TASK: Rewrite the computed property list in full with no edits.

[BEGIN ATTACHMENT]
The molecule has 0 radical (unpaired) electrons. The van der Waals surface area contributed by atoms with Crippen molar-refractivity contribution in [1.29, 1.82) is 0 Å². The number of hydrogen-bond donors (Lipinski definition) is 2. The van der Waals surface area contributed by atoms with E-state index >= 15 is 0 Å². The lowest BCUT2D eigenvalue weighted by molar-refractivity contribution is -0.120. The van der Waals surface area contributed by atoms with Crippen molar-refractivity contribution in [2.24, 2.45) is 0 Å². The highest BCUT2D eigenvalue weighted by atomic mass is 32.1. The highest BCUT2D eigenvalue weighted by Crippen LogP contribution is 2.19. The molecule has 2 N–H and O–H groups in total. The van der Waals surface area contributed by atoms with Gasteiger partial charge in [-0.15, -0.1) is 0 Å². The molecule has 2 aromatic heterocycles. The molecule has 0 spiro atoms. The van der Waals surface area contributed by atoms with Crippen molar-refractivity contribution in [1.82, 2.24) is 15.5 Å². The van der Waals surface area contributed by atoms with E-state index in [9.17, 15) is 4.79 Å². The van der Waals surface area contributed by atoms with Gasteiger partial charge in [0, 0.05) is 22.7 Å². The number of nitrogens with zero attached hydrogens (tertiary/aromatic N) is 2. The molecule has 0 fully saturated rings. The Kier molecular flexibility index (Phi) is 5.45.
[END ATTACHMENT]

The molecule has 0 radical (unpaired) electrons. The van der Waals surface area contributed by atoms with Crippen molar-refractivity contribution in [1.29, 1.82) is 0 Å². The number of hydrogen-bond donors (Lipinski definition) is 2. The van der Waals surface area contributed by atoms with E-state index >= 15 is 0 Å². The lowest BCUT2D eigenvalue weighted by molar-refractivity contribution is -0.120. The van der Waals surface area contributed by atoms with Crippen molar-refractivity contribution in [2.24, 2.45) is 0 Å². The highest BCUT2D eigenvalue weighted by atomic mass is 32.1. The highest BCUT2D eigenvalue weighted by Crippen LogP contribution is 2.19. The molecule has 2 N–H and O–H groups in total. The van der Waals surface area contributed by atoms with Gasteiger partial charge in [-0.15, -0.1) is 0 Å². The molecule has 2 aromatic heterocycles. The molecule has 0 spiro atoms. The van der Waals surface area contributed by atoms with Crippen molar-refractivity contribution in [1.82, 2.24) is 15.5 Å². The van der Waals surface area contributed by atoms with E-state index in [9.17, 15) is 4.79 Å². The van der Waals surface area contributed by atoms with Gasteiger partial charge in [0, 0.05) is 22.7 Å². The number of nitrogens with zero attached hydrogens (tertiary/aromatic N) is 2. The molecule has 0 fully saturated rings. The Kier molecular flexibility index (Phi) is 5.45.